El Niño is the warming of the ocean surface off the western coast of South America that occurs every 2 to 7 years. La Niña is simply its counterpart and occurs when these surface waters cool.
The direct cause of this oscillation is the weakening of the west to east trade winds near the equator. Normally, these trade winds push the warm surface water of the ocean towards the west. Cold sub-surface ocean water takes its place in the eastern Pacific in a process called upwelling. When the trade winds weaken or sometimes even reverse, the upwelling decreases or stops, allowing warmer ocean surface temperatures to appear.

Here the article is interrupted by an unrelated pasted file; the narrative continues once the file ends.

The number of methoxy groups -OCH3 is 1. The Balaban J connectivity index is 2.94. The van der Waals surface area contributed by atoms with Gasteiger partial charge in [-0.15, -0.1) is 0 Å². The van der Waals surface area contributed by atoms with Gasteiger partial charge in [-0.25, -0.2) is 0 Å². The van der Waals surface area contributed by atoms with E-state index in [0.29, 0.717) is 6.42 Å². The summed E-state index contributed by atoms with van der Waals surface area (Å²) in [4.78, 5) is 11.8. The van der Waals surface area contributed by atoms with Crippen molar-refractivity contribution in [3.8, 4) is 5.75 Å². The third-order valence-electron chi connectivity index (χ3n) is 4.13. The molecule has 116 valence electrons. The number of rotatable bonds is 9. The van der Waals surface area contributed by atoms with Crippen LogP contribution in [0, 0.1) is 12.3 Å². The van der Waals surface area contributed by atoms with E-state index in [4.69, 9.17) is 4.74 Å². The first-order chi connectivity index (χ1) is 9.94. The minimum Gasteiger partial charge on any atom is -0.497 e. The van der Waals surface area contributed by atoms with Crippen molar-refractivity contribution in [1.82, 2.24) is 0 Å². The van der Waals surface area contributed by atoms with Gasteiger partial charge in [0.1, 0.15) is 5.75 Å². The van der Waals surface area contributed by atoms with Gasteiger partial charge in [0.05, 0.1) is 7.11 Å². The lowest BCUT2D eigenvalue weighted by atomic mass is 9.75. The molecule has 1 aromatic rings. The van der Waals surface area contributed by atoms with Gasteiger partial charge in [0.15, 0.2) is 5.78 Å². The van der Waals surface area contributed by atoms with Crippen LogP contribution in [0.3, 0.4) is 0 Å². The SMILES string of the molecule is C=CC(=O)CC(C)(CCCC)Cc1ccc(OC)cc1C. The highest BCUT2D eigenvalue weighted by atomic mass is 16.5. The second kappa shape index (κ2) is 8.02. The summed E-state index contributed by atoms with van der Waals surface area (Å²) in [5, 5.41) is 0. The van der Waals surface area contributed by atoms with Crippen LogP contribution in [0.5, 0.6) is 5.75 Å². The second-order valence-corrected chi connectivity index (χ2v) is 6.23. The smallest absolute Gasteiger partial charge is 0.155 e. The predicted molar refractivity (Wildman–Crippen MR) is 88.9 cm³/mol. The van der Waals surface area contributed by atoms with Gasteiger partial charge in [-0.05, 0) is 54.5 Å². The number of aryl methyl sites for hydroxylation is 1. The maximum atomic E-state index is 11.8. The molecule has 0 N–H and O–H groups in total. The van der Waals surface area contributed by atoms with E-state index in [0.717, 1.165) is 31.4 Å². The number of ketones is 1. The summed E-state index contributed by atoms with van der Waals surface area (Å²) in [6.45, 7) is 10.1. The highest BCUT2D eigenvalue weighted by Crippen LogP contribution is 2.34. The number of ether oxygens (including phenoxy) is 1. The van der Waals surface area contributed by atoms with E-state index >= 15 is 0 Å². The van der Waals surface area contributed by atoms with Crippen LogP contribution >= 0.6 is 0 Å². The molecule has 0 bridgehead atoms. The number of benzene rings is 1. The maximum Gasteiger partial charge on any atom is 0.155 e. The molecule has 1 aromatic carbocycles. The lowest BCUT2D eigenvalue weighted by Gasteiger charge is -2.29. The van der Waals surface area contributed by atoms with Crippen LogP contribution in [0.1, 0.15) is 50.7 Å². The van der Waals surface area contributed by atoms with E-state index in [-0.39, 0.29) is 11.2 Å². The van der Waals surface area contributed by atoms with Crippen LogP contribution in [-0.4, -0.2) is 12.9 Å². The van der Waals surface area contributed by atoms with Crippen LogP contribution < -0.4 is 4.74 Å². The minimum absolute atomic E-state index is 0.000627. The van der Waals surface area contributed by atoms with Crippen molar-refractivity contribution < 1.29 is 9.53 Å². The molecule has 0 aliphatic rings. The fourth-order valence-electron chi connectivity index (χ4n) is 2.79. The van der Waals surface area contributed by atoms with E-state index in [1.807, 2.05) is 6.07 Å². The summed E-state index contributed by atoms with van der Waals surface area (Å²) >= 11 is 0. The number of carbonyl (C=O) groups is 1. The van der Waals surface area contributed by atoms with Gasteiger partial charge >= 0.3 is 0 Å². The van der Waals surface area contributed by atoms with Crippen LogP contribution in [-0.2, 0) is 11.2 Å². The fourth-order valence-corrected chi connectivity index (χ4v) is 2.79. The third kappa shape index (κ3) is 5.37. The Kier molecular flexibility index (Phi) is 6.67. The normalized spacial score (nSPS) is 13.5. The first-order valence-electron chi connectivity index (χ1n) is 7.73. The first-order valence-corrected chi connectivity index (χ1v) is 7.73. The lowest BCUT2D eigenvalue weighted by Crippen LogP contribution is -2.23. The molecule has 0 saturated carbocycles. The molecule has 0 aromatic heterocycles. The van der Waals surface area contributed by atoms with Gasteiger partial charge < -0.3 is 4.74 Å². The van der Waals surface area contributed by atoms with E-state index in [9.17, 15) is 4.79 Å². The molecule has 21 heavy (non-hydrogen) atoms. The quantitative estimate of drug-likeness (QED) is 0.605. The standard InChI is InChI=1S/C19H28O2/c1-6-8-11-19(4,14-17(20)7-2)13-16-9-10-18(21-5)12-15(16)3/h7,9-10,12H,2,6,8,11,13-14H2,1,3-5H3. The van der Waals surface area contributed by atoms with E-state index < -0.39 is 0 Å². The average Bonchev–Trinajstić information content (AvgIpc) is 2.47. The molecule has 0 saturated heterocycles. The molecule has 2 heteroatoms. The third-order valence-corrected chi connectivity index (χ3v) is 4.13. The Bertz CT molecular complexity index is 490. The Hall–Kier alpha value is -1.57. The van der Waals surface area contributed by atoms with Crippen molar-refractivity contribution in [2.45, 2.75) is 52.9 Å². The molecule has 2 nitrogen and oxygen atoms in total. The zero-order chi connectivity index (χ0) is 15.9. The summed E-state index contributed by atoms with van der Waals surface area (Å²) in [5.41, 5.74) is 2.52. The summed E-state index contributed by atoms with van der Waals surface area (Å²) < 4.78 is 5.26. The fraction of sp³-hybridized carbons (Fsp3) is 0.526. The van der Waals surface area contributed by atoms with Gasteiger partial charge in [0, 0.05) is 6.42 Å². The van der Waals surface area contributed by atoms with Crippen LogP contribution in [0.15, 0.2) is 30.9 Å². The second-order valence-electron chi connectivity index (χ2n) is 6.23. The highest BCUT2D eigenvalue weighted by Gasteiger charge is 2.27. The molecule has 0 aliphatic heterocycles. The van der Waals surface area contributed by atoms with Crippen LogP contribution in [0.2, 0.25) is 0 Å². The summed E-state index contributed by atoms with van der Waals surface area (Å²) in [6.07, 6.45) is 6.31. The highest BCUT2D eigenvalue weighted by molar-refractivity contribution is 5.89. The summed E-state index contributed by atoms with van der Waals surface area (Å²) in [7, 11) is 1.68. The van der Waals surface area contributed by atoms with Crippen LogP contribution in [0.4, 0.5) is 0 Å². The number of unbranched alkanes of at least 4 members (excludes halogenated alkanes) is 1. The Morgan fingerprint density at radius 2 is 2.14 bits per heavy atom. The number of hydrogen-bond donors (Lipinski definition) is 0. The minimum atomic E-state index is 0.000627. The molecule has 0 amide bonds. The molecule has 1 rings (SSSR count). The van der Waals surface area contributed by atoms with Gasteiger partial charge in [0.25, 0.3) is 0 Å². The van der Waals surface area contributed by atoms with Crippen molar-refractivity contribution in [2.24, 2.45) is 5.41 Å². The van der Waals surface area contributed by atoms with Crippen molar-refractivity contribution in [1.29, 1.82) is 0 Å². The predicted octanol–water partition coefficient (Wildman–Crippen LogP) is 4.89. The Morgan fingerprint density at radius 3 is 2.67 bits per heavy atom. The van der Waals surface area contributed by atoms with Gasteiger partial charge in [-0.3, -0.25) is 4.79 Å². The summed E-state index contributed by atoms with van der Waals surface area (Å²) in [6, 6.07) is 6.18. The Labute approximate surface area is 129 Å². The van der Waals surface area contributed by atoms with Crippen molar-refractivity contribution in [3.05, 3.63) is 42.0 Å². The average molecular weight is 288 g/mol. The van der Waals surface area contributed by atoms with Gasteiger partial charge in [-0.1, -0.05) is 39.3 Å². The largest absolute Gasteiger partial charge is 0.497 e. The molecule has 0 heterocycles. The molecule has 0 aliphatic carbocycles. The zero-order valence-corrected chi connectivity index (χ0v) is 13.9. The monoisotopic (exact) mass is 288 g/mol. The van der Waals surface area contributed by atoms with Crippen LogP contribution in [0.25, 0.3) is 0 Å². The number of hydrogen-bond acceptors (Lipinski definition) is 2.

Because this occurs over such a large expanse of the tropical Pacific, it influences global weather patterns through a process called teleconnection. Ridges of high pressure form over the warm waters and deflect upper level winds which then affect the atmosphere not only downstream of the ridge but also northward and southward.
Why is this so difficult to predict? Changes to the global circulation affect the trade winds, which then affects El Niño, which then again affects the global circulation. It is this feedback loop that is difficult to predict.